The data economy provides a plethora of opportunities for both businesses and citizens in the world’s largest democracy. India’s data consumption is expected to grow at a compounded annual growth rate of 72.6 percent by 2022. This presents a promising future for India’s homegrown technological ventures catering to the needs of Indian audiences. Along with the rapid growth of the data economy, comes the challenges of protecting the data and privacy of India citizens. From boosting economic growth to creating a level playing field for India’s technology startups, India needs data localisation
Data Localisation is a process of storing data on any device physically present within the borders of the country. Localisation mandates companies that collect critical data to process and store citizen’s data within the country. There are several motivations for localising data. In April 2018, The Reserve Bank of India (RBI) mandated payments providers to store payments related data in India. Along with card payment services such as Visa and MasterCard, other companies that offer digital payment services such as WhatsApp, Google and Paytm were also mandated to comply with data localisation. The intent of localisation is for the government to protect national and individual privacy. Protecting the personal and financial information of the country’s residents from foreign surveillance is also a policy imperative.
RBI’s mandate follows the recommendations given by the ten-member committee headed by B.N. Srikrishna in the draft data protection law. It stated that, government must enjoy unfettered access to its citizens or residents’ data for use in domestic policy making (through Big Data analytics and Artificial Intelligence). The Committee’s report also highlighted the issue of data transfer outside India. In an era where free flow of data is the norm, the report highlights the importance of data protection and how the privacy of the people is affected when data crosses borders. While recognising this Laissez Faire model, the committee suggests that Indian data protection and privacy laws should apply even if the data is sent with the aim of crossing international borders. While protecting citizen’s data the government should also have the power to define sensitive personal data, critical and non-critical data. As these caveats and nuances become more defined, the storage and protection of citizens’ data will become more efficient.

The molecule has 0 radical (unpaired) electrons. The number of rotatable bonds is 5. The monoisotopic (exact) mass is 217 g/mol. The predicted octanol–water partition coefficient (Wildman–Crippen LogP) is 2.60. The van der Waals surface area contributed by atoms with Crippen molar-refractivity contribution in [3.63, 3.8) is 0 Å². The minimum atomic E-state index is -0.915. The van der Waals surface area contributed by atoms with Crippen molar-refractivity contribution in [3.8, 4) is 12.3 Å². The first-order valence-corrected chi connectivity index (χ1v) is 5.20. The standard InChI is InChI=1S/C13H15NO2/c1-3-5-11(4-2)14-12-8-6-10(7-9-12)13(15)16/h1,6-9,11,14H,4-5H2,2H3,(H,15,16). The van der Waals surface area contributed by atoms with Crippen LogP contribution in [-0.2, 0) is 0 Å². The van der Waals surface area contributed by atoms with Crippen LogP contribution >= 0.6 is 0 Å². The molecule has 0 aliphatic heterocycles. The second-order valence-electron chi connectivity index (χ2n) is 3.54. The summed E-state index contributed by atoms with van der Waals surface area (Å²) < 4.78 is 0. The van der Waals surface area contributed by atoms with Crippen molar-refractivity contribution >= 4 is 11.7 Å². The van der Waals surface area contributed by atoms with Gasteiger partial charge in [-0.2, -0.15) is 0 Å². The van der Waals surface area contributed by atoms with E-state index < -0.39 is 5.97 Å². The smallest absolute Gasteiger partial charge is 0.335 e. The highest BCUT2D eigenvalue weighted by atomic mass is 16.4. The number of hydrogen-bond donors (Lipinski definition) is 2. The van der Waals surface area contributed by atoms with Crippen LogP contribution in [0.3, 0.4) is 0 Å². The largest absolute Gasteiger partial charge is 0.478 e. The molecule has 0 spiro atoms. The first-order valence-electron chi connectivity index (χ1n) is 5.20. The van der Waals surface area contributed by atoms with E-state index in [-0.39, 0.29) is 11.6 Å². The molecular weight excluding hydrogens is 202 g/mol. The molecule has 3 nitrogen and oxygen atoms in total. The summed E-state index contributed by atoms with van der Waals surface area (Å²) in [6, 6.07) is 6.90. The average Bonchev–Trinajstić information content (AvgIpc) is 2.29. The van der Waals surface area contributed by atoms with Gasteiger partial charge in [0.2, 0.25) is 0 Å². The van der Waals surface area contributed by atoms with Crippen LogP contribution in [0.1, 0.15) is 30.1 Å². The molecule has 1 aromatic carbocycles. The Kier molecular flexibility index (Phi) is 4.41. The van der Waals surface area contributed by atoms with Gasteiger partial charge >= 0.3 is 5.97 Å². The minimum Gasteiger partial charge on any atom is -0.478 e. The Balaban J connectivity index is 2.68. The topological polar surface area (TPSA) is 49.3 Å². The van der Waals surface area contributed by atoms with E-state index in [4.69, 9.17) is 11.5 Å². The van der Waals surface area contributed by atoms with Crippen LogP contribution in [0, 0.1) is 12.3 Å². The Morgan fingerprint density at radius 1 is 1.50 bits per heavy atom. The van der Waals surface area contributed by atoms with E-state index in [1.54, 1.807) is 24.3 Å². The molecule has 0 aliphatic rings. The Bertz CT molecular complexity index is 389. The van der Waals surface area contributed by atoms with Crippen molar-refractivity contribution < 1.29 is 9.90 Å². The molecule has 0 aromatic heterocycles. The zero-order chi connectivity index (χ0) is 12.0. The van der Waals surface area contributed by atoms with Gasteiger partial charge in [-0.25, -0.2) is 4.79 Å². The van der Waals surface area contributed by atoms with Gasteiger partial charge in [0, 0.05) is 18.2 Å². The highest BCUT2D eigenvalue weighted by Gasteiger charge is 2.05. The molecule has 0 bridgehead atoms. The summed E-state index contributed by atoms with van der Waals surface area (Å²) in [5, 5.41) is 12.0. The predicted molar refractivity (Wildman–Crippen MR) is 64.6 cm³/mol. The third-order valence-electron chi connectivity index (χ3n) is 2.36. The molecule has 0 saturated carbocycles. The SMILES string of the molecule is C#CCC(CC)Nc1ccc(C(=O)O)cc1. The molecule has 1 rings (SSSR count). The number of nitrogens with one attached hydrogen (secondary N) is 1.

Data Localisation enhances national security. Today, a disproportionate amount of data of Indian citizens is stored in the United States. Indian law enforcement has to go through the cumbersome process of Mutual Legal Assistance Treaties (MLATs) to gain access to its own citizens’ data. Storing data locally not only eliminates this process, but also helps law enforcement gain access to data which is critical in detecting a crime or gathering evidence. Secondly, social media platforms such as Facebook and WhatsApp have created echo chambers of hate speech and fake news directly connected to a series of lynching cases across India. Misinformation and false rumours online have led to violent outcomes offline. Additionally, we have already witnessed the Cambridge Analytical scandal with its sinister data collection capabilities impacting voter outcomes. Thus, there are two aspects to data localisation and its significance for national security. Firstly, it enables the government access to data essential in maintaining law and order. Secondly, it prevents foreign surveillance of Indian citizens.
The concept of data sovereignty also goes hand in hand with national security. The Chinese apps ecosystem is an apt example of how our data sovereignty is compromised. China has sealed off its own “cyber borders” by creating an ecosystem that serves as a counterpart to western apps. At the same time, it is also a well-known fact that the Chinese government has close ties with Chinese companies making foreign surveillance a major challenge. For instance, TikTok, a Chinese app with 120 million monthly active users in India, has been accused of illegally sharing its user data with the Chinese government along with violating user privacy. China fervently protects Chinese citizens’ data and restricts them from using foreign apps, while also surveilling its own population to uphold the government and thwart dissent within Chinese society. For Indians, the learning lesson is to be careful about our own data. Through data localisation we can achieve two goals. Firstly, protection of Indian citizens from foreign surveillance and misuse of our data. Secondly, data sovereignty ensures access to information to our law enforcement agencies.
Assessing the cost benefit analysis reveals that data localisation can boost digital infrastructure. The process of data localisation has the ability to enhance India’s innovations in big data analytics and artificial intelligence. Data localisation also gives a boost to the Indian startup ecosystem. It creates a level playing field for Indian technology startups to compete with foreign technology companies.